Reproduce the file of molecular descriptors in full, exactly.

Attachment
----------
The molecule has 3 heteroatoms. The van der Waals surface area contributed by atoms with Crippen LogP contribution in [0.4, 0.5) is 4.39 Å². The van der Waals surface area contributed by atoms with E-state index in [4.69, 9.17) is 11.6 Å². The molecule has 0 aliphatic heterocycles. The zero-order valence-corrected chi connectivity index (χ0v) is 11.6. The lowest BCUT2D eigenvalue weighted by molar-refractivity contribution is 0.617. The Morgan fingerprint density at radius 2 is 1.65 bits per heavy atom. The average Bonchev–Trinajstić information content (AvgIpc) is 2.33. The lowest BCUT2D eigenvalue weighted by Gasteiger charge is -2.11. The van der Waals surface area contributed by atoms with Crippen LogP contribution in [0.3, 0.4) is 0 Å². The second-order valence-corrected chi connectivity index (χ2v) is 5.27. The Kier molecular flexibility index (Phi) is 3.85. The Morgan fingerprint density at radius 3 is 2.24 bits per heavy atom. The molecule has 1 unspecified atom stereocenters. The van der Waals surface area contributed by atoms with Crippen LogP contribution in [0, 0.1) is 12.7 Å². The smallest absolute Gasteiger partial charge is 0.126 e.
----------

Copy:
The molecule has 3 heteroatoms. The van der Waals surface area contributed by atoms with Crippen LogP contribution in [0.4, 0.5) is 4.39 Å². The van der Waals surface area contributed by atoms with E-state index in [4.69, 9.17) is 11.6 Å². The molecule has 0 aliphatic heterocycles. The zero-order valence-corrected chi connectivity index (χ0v) is 11.6. The lowest BCUT2D eigenvalue weighted by molar-refractivity contribution is 0.617. The Morgan fingerprint density at radius 2 is 1.65 bits per heavy atom. The average Bonchev–Trinajstić information content (AvgIpc) is 2.33. The lowest BCUT2D eigenvalue weighted by Gasteiger charge is -2.11. The van der Waals surface area contributed by atoms with Crippen LogP contribution in [0.3, 0.4) is 0 Å². The second-order valence-corrected chi connectivity index (χ2v) is 5.27. The Kier molecular flexibility index (Phi) is 3.85. The Morgan fingerprint density at radius 3 is 2.24 bits per heavy atom. The molecule has 1 unspecified atom stereocenters. The van der Waals surface area contributed by atoms with Crippen LogP contribution in [0, 0.1) is 12.7 Å². The smallest absolute Gasteiger partial charge is 0.126 e.